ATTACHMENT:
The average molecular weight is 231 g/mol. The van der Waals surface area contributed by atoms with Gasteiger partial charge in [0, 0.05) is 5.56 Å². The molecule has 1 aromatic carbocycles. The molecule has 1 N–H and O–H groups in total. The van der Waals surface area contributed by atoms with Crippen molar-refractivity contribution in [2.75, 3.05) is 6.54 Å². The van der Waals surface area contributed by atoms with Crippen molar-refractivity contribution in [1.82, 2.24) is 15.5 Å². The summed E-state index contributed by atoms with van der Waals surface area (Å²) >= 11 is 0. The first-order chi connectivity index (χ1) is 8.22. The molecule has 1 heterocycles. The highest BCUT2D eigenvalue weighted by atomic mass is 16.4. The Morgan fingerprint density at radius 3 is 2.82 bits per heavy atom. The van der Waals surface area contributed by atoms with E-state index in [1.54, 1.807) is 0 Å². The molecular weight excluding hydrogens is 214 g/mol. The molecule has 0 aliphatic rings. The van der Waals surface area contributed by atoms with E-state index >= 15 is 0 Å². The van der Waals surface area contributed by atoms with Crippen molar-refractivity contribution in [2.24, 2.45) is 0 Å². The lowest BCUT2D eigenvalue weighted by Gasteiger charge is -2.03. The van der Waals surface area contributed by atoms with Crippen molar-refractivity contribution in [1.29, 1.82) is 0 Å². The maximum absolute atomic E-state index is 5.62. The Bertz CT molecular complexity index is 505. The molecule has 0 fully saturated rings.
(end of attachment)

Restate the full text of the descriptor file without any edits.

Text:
The average molecular weight is 231 g/mol. The van der Waals surface area contributed by atoms with Gasteiger partial charge in [0, 0.05) is 5.56 Å². The molecule has 1 aromatic carbocycles. The molecule has 1 N–H and O–H groups in total. The van der Waals surface area contributed by atoms with Crippen molar-refractivity contribution in [2.75, 3.05) is 6.54 Å². The van der Waals surface area contributed by atoms with Crippen molar-refractivity contribution in [1.82, 2.24) is 15.5 Å². The summed E-state index contributed by atoms with van der Waals surface area (Å²) >= 11 is 0. The first-order chi connectivity index (χ1) is 8.22. The molecule has 1 heterocycles. The highest BCUT2D eigenvalue weighted by atomic mass is 16.4. The Morgan fingerprint density at radius 3 is 2.82 bits per heavy atom. The van der Waals surface area contributed by atoms with E-state index in [1.54, 1.807) is 0 Å². The molecular weight excluding hydrogens is 214 g/mol. The molecule has 0 aliphatic rings. The van der Waals surface area contributed by atoms with E-state index >= 15 is 0 Å². The van der Waals surface area contributed by atoms with Crippen molar-refractivity contribution in [2.24, 2.45) is 0 Å². The lowest BCUT2D eigenvalue weighted by Gasteiger charge is -2.03. The van der Waals surface area contributed by atoms with Crippen molar-refractivity contribution in [1.29, 1.82) is 0 Å². The maximum absolute atomic E-state index is 5.62. The Bertz CT molecular complexity index is 505. The molecule has 0 fully saturated rings.